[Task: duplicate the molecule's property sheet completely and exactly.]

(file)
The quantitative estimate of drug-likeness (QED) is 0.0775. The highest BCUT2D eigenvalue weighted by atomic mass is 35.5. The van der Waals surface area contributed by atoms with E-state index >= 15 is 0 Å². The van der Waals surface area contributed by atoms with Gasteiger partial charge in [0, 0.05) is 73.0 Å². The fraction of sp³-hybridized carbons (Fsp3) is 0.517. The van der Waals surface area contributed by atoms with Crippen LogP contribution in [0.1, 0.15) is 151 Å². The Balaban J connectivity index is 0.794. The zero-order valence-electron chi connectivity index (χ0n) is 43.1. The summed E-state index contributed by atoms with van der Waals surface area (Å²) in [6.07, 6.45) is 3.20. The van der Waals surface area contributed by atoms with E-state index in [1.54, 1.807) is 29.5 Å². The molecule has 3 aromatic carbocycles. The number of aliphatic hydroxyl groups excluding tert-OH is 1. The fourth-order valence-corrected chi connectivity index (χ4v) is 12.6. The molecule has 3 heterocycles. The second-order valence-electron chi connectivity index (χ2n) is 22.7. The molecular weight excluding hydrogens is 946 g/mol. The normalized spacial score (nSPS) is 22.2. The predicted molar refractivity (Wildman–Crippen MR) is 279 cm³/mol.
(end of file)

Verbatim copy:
The quantitative estimate of drug-likeness (QED) is 0.0775. The highest BCUT2D eigenvalue weighted by atomic mass is 35.5. The van der Waals surface area contributed by atoms with E-state index >= 15 is 0 Å². The van der Waals surface area contributed by atoms with Gasteiger partial charge in [0, 0.05) is 73.0 Å². The fraction of sp³-hybridized carbons (Fsp3) is 0.517. The van der Waals surface area contributed by atoms with Crippen LogP contribution in [0.1, 0.15) is 151 Å². The Balaban J connectivity index is 0.794. The zero-order valence-electron chi connectivity index (χ0n) is 43.1. The summed E-state index contributed by atoms with van der Waals surface area (Å²) in [6.07, 6.45) is 3.20. The van der Waals surface area contributed by atoms with E-state index in [1.54, 1.807) is 29.5 Å². The molecule has 3 aromatic carbocycles. The number of aliphatic hydroxyl groups excluding tert-OH is 1. The fourth-order valence-corrected chi connectivity index (χ4v) is 12.6. The molecule has 3 heterocycles. The second-order valence-electron chi connectivity index (χ2n) is 22.7. The molecular weight excluding hydrogens is 946 g/mol. The normalized spacial score (nSPS) is 22.2. The predicted molar refractivity (Wildman–Crippen MR) is 279 cm³/mol.